Attitudes about the closing and reopening of schools have taken a turn. A skeptic could conclude this is due to the presidential election results, but regardless, it’s important to observe.
The nation’s largest public school system, which abruptly shut down in-person learning last month, brought elementary schools students back this week. Down the corridor from New York City, even the left-leaning editorial board of the Washington Post said public schools should get children back into the classroom. Sunday they opined:
“Remote learning has failed to provide anything approaching the quality of education that can be delivered by a teacher in a classroom. Evidence of the failures, particularly for children already at risk, is matched by growing evidence of the relative safety of in-person learning when proper precautions are in place. The combination should spur officials to devise plans to get students back in the classroom.”
Here in Minnesota, the situation is similarly dire.
More than four months ago, Gov. Tim Walz gave schools discretion on how to reopen for the fall term depending on coronavirus spread in their communities. There were equations to help districts decide whether to open with in-person class, distance learning or a hybrid option. Much depended upon viral activity in the surrounding county and the district’s ability to meet certain requirements. That’s all appropriate, since Minneapolis is not Grand Marais, and Worthington is not St. Paul.
Walz has now issued roughly 100 executive orders this year, and considering rising COVID-19 infection rates around the state, it’s hard to say they’ve changed the disease’s trajectory.
“Distance learning has exacerbated educational disparities and worsened the achievement gap which we have worked so hard to close,” Benson wrote in part.
The Republican from north of the Twin Cities also noted the rise in child abuse and mental illness resulting from social isolation.
Funding, always the top gripe from those allergic to facts who prefer political crusades, is not an issue. As recently as last month, another executive order fleeced more taxpayer money — and flexibility in how to spend it — to allow teachers to count “prep time” toward instructional hours. (Meanwhile, local police budgets are being cut.)
But students are not returning to school in the Gopher State, nor in Washington, D.C., where schools are closed until February. That would mark almost a full year. Just outside the nation’s capital in wealthy Fairfax and Montgomery counties, reopening for primary schools is no earlier than mid-January, while middle and high schoolers are scheduled for the end of January.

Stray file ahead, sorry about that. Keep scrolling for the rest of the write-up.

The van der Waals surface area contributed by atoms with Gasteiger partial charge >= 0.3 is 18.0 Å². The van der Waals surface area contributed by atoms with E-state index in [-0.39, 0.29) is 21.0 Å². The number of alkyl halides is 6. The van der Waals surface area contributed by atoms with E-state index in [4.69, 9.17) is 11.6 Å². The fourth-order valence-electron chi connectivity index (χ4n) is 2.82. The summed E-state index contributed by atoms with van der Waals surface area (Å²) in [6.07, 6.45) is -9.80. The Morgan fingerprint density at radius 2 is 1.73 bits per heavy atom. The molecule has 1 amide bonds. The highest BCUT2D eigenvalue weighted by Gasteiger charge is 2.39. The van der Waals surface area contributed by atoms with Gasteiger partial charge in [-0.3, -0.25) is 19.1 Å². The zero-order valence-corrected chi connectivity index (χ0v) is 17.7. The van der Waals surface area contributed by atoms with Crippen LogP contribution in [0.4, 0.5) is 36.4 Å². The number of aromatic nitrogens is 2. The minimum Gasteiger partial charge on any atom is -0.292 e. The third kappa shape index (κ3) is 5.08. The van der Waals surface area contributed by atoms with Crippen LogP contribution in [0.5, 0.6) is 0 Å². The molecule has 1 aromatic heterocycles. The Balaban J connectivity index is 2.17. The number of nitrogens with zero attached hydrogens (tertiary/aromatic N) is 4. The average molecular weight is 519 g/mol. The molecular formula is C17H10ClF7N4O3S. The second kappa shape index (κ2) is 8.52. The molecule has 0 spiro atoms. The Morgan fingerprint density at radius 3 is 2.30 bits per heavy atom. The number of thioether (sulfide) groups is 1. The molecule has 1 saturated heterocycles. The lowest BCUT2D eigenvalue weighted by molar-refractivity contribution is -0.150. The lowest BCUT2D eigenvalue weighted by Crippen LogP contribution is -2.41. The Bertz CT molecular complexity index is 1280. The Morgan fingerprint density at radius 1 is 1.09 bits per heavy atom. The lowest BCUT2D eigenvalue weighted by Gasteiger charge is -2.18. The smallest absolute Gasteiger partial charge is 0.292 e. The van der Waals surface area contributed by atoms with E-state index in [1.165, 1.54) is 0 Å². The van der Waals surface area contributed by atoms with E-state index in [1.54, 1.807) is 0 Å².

Children are falling behind and, though COVID-19 is hopefully a once-in-a-lifetime plague, it could leave this generation behind for a lifetime.
Why no urgency? Why was nothing arranged in summer when teachers had several months paid vacation? There is no political pressure.
My friend in California has a daughter in first grade, who’s been shut out of her classroom since March.
“Fortunately, she’s a Type A firstborn, who loves to learn and is determined to do it, even though it can sometimes be hard to focus,” he told me. “It becomes more difficult when she’s having a tough time, and I have to take time out of my work day to urgently help her. She recently wrote a story for school about how she misses her friends. It nearly had me in tears.”
Analyses show students learning from home skip school or don’t do their work. Teachers, who don’t see their students in person, cannot tell who is falling behind, especially when students keep their cameras off. School districts across America report the number of students failing classes has nearly tripled — with English language learners, disabled and disadvantaged students suffering most.
Don’t Democrats care? I don’t deny many teachers care — though some I know simply want “more money” — but what about anti-science teachers unions that shut vulnerable kids out?
As I’ve written many times, it’s a class situation, and left-leaning unions are yet again aiding the rich and hurting the poor. Parents of means can stay home or find resources they need or switch children to a private school; parents of students with the most to lose have the least clout. Substandard distance-learning systems are someone else’s problem.
We now have a vaccine, and it’s the holiday season. This would be a good time for teachers unions to put children and society before their wallets and do what lefties notoriously advise: “follow the science” and Europe’s lead.